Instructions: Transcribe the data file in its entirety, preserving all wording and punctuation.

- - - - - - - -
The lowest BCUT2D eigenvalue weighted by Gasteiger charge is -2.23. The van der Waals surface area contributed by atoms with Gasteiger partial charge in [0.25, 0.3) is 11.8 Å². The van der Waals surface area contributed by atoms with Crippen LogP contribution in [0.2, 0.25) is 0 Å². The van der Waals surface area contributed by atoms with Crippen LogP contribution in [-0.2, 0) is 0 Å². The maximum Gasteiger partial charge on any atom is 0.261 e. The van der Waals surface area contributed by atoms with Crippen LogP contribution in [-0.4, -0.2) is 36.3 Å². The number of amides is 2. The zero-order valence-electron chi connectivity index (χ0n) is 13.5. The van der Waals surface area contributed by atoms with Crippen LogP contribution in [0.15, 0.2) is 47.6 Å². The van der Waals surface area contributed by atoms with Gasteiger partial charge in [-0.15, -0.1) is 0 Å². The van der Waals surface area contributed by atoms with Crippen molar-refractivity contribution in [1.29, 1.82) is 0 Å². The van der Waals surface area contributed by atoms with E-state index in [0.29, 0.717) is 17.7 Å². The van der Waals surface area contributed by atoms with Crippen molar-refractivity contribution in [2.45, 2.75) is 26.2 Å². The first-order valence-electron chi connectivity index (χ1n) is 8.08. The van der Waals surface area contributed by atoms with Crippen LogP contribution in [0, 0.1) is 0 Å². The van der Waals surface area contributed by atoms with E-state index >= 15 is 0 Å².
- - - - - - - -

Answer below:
The lowest BCUT2D eigenvalue weighted by Gasteiger charge is -2.23. The van der Waals surface area contributed by atoms with Gasteiger partial charge in [0.25, 0.3) is 11.8 Å². The van der Waals surface area contributed by atoms with Crippen LogP contribution in [0.2, 0.25) is 0 Å². The van der Waals surface area contributed by atoms with Crippen LogP contribution in [-0.2, 0) is 0 Å². The maximum Gasteiger partial charge on any atom is 0.261 e. The van der Waals surface area contributed by atoms with Crippen LogP contribution in [-0.4, -0.2) is 36.3 Å². The number of amides is 2. The zero-order valence-electron chi connectivity index (χ0n) is 13.5. The van der Waals surface area contributed by atoms with Crippen LogP contribution in [0.15, 0.2) is 47.6 Å². The van der Waals surface area contributed by atoms with Gasteiger partial charge in [-0.15, -0.1) is 0 Å². The van der Waals surface area contributed by atoms with Crippen molar-refractivity contribution in [1.29, 1.82) is 0 Å². The van der Waals surface area contributed by atoms with E-state index in [0.29, 0.717) is 17.7 Å². The van der Waals surface area contributed by atoms with Crippen molar-refractivity contribution in [2.45, 2.75) is 26.2 Å². The first-order valence-electron chi connectivity index (χ1n) is 8.08. The van der Waals surface area contributed by atoms with Crippen LogP contribution in [0, 0.1) is 0 Å². The van der Waals surface area contributed by atoms with E-state index >= 15 is 0 Å².